Each awarded business will receive $100,000, according to the official press release.
This money came from the so-called program Small Business Innovation Research (SBIR) that started back in December 2015.

Governments Interested in Bitcoin

In April the European Parliament defined the blockchain as the“perfect technology” and aimed at realizing new rules related to the distributed ledger.
Also, several European countries started to accept Bitcoin for public services. Among these there is Switzerland. In fact, Zug was probably chosen because it is the Swiss financial centre that has a good reputation for its low taxes.
Another important news came in May, when Japan decided to officially recognize Bitcoin.

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5 letters 1240876

US Postal Service to create its Digital Currency

Recently the US Postal Service (USPS) published a new document about how the company could create its own digital currency.
This press release written by the Postal Service’s Office of the Inspector General said that the postal company have to consider to use the blockchain for its own purpouses, creating a network where devices can be connected together.
Released today, this report stated that the Postal Service should study how to develop these applications.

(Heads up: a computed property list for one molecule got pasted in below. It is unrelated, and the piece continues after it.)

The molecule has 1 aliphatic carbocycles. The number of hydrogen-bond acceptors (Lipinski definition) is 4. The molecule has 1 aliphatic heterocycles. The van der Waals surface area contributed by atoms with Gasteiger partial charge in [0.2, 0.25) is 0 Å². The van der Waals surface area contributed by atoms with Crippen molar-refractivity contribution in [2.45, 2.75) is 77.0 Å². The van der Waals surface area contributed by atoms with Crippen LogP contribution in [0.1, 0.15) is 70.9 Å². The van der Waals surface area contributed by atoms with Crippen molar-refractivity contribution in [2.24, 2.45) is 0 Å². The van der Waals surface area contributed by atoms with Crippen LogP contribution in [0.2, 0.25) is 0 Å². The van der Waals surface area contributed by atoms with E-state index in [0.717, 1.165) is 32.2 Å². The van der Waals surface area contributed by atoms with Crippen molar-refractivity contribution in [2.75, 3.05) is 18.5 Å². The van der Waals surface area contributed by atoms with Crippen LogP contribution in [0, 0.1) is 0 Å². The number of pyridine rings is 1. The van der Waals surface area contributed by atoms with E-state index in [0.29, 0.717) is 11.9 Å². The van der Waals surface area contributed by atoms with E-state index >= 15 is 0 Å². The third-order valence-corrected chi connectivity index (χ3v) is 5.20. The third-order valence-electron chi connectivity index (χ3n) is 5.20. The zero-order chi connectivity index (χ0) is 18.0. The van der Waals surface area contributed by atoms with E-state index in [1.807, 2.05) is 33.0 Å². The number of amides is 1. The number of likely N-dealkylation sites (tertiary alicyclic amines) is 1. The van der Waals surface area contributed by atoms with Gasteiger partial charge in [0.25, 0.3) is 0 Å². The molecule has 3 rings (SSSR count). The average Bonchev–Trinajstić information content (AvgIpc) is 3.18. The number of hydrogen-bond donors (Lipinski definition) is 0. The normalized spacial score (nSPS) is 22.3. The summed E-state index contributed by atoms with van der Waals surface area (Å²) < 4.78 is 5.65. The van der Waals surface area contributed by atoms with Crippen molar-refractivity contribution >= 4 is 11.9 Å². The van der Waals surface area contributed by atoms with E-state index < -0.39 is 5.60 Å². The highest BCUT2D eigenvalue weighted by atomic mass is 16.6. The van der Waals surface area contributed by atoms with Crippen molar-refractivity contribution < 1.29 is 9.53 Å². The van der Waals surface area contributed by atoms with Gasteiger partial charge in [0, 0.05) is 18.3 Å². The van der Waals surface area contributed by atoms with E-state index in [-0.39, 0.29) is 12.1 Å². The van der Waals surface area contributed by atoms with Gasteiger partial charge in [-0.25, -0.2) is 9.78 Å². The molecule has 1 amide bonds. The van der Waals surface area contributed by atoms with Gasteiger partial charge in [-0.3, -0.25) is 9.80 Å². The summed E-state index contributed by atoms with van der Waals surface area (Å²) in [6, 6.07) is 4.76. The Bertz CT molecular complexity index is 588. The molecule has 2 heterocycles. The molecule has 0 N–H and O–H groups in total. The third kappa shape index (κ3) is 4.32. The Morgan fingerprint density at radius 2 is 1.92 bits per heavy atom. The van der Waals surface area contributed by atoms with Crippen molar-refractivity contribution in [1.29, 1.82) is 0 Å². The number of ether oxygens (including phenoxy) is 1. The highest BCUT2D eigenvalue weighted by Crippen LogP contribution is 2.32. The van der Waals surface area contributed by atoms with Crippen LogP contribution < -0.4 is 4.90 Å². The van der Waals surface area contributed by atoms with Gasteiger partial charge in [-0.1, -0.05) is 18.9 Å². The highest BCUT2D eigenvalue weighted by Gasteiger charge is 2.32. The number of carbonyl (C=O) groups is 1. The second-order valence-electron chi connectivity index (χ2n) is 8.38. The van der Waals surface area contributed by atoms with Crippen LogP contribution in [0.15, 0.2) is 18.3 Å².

“The Postal Service could benefit from blockchain technology in the short term by studying the technology and possibly experimenting with blockchain-based solutions for financial services. The Postal Service already offers some financial services, including money orders and international money transfers, where blockchain could be an enabling tool, allowing the Postal Service to offer these services more efficiently.”

Australian Postal Service has already started to study Bitcoin

In March the Australia Post announced its researches about how to implement the distributed ledger for its own applications.
Postal Service chief information security officer and VP of digital solutions Randy Miskanic explained:
“As highlighted in the report, we will need to be cautious in specific implementations to account for technology barriers, security concerns and regulatory uncertainty. We will evaluate the use of blockchain for each of the use cases and further review the available opportunities while considering the impact of the technology and financial restrictions.”


One of the most important ideas in the report is the creation of a cryptocurrency for the Postal Service, called “Postcoin”.
That was initially suggested back in 2015 by Swiss Economics.
Postcoin would allow the Postal service to solve money transfer problems worldwide. Also, this cryptocurrency could help the connection of postal offices to transact each other: